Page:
May 27 is the American Memorial Day. As a nation we honor those who sacrificed their own lives in service to the country and also all those who served in our military and who have passed away. We remember those who on behalf of our nation died while making a heroic effort and those who sacrificed their lives for others. Approximately 1.3 million Americans have died in our country’s wars since the founding of the nation.
There are many Orthodox Christians among our nations war dead. As Orthodox we pray for them, that God will forgive them their sins and remember them in His Kingdom. If we read in our own tradition, we also encounter other ideas about remembrance and death. St Hesychios wrote:
Whenever possible, we should always remember death, for this displaces all cares and vanities, allowing us to guard our intellect and giving us unceasing prayer, detachment from our body and hatred of sin. Indeed, it is a source of almost every virtue. We should therefore, if possible, use it as we use our own breathing. (The Philokalia, Kindle Loc. 5635-42)
For St Hesychios, even beyond remember those who have died, the remembrance of death itself serves a good spiritual purpose in our lives. When we remember that we all are going to die, we can be humbled into thanking God for life and in realizing so many pursuits in this life, which often so consume us, are not worth much on the ultimate scale. If we remember our own mortality, we might deal with the important issues of repenting, seeking forgiveness, forgiving, being compassionate to others. If we remember our own mortality, we might realize that so many things people and nations pursue – to the point they are willing to kill to get them – are not things of eternal value or with godly meaning. Strangely, remembering death might make us respect and value life all the more.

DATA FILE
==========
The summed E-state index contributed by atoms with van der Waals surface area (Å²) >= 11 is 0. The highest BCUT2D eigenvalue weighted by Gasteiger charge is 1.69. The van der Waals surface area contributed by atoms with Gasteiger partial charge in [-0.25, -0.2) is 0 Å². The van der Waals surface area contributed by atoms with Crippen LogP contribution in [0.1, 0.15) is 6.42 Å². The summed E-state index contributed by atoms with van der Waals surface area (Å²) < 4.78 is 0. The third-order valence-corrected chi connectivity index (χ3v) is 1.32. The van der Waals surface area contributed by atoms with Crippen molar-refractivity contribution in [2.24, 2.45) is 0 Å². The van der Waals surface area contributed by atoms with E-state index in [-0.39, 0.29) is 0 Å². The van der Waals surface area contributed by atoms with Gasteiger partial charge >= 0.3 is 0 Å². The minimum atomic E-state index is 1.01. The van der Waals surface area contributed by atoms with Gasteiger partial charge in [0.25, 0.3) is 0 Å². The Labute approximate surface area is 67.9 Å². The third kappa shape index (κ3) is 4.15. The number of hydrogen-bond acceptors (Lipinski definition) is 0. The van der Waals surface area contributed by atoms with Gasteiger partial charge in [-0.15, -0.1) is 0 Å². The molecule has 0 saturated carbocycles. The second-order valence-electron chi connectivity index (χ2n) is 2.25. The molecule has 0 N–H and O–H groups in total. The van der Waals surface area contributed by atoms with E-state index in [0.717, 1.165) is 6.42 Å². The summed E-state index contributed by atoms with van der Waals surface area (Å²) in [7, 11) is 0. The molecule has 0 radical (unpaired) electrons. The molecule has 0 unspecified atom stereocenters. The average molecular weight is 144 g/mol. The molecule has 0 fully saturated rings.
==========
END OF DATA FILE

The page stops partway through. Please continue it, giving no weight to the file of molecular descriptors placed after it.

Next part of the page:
St. Peter Damaskos gives us other things to think about on memorial day:
I weep and grieve when I think of death and see man’s beauty, created by God in His own image, lying in the grave, ugly, abject, its physical form destroyed. What is this mystery that has befallen us? How have we been given over to corruption? How have we been yoked to death? Truly it is by God’s command, as it is written. Ah, what will I do at the moment of my death, when the demons encircle my unhappy soul, bearing the indictment of the sins I have committed, consciously or unconsciously, in word, act and thought, and demanding from me my defense?” (THE PHILOKALIA, Kindle Loc. 26863-67)
St Peter in remembering the dead thinks about death itself and why it is that we humans created in God’s beautiful image die and experience the ugliness of corruption and decay. Death reminds us of our own sins and sinfulness and the impending Judgment Day. So for him too, the remembrance of death should be life-changing! Knowing we will die and have to face God’s judgment means we should change how we live so that we make every effort to conform to God’s will.
We may also be saddened by the fact that while death occurs originally in Genesis because of sin, now we humans use death in an attempt to solve our problems on earth. War, capital punishment, abortion, murder, all are things we chose to do to attempt to accomplish our own wills. How did we come to this point? That is partly what St Peter asks.
Thus says the Lord: “I call heaven and earth to witness against you this day, that I have set before you life and death, blessing and curse; therefore choose life, that you and your descendants may live, loving the LORD your God, obeying his voice, and cleaving to him; for that means life to you and length of days, that you may dwell in the land which the LORD swore to your fathers, to Abraham, to Isaac, and to Jacob, to give them.” (Deuteronomy 30:19-20)